-Basic concepts
In Chinese thought, qi, or chi, is the fundamental life energy of the universe. It is invisible but present in air, water, food and sunlight. In the body, qi is the unseen vital force that sustains life. We are all born with inherited amounts of qi, and we also get acquired qi from the food we eat and the air we breathe. In qigong, the breath is believed to account for the largest quantity of acquired qi, because the body uses air more than any other substance. The balance of our physical, mental, and emotional levels also affect qi levels in the body.

Qi travels through the body along channels called meridians. There are 12 main meridians, corresponding to the 12 principal organs as defined by the traditional Chinese system: the lung, large intestines, stomach, spleen, heart, small intestine, urinary bladder, kidney, liver, gallbladder, pericardium, and the “triple warmer,” which represents the entire torso region. Each organ has qi associated with it, and each organ interacts with particular emotions on the mental level.

Qigong techniques are designed to improve the balance and flow of energy throughout the meridians, and to increase the overall quantity and volume of qi. In qigong philosophy, mind and body are not separated as they often are in Western medicine. In qigong, the mind is present in all parts of the body, and the mind can be used to move qi throughout the body.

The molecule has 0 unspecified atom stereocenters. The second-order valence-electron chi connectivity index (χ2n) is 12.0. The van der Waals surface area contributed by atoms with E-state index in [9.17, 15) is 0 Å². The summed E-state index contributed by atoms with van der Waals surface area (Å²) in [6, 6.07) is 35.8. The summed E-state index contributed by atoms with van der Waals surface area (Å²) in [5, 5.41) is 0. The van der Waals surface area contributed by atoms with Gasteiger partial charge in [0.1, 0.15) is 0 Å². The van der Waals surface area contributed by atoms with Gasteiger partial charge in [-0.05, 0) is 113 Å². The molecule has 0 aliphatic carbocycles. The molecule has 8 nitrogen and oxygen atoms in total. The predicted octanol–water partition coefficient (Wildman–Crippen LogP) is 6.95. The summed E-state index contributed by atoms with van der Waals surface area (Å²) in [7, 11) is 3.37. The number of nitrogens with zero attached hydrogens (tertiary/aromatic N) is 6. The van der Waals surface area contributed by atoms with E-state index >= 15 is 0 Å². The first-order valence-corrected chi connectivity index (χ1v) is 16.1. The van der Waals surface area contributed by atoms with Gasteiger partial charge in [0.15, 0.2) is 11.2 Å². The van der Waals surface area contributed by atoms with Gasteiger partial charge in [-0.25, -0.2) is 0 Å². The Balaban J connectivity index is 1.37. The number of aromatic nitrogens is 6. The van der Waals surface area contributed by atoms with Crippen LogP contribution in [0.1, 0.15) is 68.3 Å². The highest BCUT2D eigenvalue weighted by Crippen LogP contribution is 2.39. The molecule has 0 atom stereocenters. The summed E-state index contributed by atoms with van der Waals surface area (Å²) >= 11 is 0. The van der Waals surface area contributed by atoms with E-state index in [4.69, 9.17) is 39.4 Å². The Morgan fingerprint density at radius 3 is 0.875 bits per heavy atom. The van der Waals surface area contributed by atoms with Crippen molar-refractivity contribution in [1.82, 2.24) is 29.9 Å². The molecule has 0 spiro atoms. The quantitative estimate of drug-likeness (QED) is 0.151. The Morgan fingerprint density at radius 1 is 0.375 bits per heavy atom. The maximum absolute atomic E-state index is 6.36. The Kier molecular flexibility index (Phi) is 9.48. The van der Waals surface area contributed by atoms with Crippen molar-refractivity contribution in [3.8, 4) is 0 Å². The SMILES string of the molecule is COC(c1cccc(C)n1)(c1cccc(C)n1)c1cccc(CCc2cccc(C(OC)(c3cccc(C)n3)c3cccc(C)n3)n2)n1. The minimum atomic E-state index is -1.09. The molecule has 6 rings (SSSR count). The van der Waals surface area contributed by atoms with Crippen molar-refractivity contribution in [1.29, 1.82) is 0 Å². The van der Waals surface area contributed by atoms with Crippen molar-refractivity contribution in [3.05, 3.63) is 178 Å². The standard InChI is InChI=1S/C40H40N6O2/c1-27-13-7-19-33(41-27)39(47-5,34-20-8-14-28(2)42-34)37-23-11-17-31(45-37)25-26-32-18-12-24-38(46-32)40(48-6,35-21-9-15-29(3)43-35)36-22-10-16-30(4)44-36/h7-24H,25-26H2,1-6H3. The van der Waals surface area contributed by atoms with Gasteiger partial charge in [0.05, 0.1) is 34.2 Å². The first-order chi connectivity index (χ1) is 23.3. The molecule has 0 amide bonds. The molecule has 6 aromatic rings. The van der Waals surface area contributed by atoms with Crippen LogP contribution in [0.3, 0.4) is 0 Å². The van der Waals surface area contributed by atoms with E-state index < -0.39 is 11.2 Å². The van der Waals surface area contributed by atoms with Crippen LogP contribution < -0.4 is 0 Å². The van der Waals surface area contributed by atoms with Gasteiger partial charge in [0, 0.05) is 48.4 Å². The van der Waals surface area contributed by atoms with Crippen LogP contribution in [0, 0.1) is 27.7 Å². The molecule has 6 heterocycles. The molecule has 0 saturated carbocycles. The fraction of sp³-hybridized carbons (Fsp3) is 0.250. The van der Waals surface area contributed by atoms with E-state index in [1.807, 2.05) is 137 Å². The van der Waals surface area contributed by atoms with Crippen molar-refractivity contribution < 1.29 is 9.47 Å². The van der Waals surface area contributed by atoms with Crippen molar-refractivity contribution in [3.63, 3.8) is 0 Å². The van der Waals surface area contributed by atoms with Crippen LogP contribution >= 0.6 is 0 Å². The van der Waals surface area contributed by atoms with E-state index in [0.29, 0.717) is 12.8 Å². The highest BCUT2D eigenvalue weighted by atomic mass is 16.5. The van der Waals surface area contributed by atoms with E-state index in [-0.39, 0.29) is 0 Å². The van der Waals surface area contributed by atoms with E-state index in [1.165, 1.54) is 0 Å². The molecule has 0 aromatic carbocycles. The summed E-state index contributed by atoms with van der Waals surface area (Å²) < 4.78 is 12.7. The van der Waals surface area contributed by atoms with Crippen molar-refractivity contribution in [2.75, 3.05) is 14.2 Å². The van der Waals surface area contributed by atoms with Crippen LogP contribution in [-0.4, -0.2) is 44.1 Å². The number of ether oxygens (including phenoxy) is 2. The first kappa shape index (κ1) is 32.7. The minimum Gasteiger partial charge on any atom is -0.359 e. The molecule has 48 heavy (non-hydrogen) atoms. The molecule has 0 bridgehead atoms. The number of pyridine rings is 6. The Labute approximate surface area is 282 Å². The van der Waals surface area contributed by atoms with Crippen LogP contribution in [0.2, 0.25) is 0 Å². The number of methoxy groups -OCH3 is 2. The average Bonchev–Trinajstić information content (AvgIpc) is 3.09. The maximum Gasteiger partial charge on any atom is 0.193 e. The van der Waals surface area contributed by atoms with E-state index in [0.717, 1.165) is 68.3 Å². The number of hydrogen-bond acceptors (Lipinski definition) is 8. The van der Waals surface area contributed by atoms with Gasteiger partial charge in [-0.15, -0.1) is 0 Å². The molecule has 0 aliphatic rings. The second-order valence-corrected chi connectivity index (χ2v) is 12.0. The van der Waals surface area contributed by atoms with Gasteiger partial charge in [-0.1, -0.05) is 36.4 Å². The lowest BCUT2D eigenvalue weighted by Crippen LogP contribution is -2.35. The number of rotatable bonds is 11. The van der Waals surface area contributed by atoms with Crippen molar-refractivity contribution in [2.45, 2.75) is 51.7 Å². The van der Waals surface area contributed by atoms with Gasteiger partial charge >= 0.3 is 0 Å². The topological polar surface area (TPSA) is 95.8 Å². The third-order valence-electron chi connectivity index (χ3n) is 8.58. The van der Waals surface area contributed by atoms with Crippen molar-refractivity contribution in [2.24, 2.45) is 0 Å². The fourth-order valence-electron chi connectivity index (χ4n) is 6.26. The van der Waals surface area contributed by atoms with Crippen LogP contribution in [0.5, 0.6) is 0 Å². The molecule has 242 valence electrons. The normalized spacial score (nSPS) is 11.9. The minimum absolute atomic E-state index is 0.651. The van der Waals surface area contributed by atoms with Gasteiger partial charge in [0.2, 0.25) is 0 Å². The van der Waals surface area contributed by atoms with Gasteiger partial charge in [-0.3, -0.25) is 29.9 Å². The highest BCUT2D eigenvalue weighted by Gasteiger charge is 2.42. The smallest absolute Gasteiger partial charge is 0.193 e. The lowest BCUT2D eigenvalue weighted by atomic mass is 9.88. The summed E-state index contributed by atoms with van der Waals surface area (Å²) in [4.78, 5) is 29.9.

Yin and yang are also important concepts in qigong. The universe and the body can be described by these two separate but complementary principles, which are always interacting, opposing, and influencing each other. One goal of qigong is to balance yin and yang within the body. Strong movements or techniques are balanced by soft ones, leftward movements by rightward, internal techniques by external ones, and so on.

-Dissolving in Qi, I merge with the infinite universal field of being
-Transmitting Qi, I tap the potential of the universe to serve the healing and empowerment of all sentient beings.

The projection of the subtlest of all human energies that arises from the refinement of shian tian qi [pre-heavenly energy] and hou tian qi [post-heavenly energy] into the pure awareness of ling qi [spiritual essence] at the shen plane [spiritual plane] of the upper dan tien and through which the influence of the resulting harmonization of the energies of Heaven, Earth and Man can effect changes to transform the physical, mental, emotional and energetic structures of both the tangible and intangible.
“Through this merging and working with nature, that is what in the classics is referred to as “Merging with Heaven and Earth”. You are no longer just a human, you are a part of everything. If this is the case, how can you act unkindly to others? Act from the heart.” ~Lama Dondrup Dorje

Fa Shen” Harmonization of Heaven, Earth, and Man “The Trinity